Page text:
Notice the elbows are slightly pointed out. This creates a strong shelf to load the bar with heavier weight. It also makes it easier for the elbows to get closer underneath the bar.
To lift heavy weights, you must put yourself in the best possible position. The elbows should be placed as close under the bar as possible without sacrificing the rack positioning. This will help you get your shoulders and triceps into the movement – once you have the required momentum from the hips.
Here’s good elbow position:
And this is bad elbow position:
Your standing position in the push press is extremely important. If your weight distribution is off, the initial dip will fall apart, resulting in you having to waste valuable energy to correct it.
What I’ve found to be extremely useful is to lean back. At first it will feel weird, but once you get used to it you’ll experience a huge difference in terms of smoothness and power. I credit Artie Drechsler and Joe Yu for this tip.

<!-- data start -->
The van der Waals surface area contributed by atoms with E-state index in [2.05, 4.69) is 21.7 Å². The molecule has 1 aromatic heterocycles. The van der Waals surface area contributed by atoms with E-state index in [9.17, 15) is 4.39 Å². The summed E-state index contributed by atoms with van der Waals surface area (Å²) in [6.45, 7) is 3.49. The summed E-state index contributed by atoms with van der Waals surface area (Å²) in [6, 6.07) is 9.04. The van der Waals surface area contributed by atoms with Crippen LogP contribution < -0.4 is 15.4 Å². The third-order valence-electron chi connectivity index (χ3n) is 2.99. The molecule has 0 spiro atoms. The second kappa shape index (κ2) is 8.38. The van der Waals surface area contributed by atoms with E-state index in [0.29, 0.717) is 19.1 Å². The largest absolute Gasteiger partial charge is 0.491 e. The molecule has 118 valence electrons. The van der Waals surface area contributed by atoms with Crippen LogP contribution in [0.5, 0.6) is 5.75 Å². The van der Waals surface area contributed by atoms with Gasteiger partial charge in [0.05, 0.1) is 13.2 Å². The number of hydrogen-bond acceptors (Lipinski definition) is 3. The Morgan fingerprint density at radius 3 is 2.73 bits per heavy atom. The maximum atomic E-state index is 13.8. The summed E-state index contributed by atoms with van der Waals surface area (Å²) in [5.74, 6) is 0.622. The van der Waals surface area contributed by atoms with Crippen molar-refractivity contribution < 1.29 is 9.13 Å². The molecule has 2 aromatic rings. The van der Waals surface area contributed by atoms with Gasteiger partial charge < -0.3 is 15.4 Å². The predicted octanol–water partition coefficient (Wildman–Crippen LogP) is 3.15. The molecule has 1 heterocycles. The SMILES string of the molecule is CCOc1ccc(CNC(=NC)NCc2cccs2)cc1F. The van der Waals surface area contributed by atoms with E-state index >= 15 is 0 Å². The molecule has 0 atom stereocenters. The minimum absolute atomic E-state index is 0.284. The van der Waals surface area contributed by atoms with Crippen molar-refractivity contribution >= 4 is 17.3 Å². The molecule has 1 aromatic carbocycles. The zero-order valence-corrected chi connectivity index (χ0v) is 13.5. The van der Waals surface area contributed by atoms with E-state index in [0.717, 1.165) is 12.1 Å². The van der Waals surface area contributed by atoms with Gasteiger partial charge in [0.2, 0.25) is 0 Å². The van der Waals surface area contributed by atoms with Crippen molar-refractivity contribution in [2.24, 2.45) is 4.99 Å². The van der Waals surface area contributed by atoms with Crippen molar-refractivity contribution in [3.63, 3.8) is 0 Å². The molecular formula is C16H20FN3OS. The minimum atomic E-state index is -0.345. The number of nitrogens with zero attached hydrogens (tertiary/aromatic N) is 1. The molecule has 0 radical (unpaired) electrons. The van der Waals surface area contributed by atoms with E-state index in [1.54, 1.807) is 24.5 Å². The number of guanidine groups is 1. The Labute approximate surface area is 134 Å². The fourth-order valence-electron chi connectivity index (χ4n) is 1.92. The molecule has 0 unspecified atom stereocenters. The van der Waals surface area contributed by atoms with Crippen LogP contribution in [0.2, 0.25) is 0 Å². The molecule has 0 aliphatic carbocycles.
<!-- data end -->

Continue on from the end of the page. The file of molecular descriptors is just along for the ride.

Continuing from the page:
The dip has to be focused on staying upright – if the hips dip back, the vector force will go forward and wasted energy must be spent correcting it. My lifters get tired of me hammering down positioning drills for them, but to push bigger weights, you need to position yourself for it.
• The dip is shallow; around a quarter of the way.
• Don’t dip too fast, otherwise you’ll separate from the bar.
• ‘t dip back or forward, just straight down. Bend through the legs while keeping your torso straight up.
Common mistakes of the dip:
• Dipping back
• Dipping forward
Here’s a video of a dip that’s too back, then too forward, followed by a correct dip: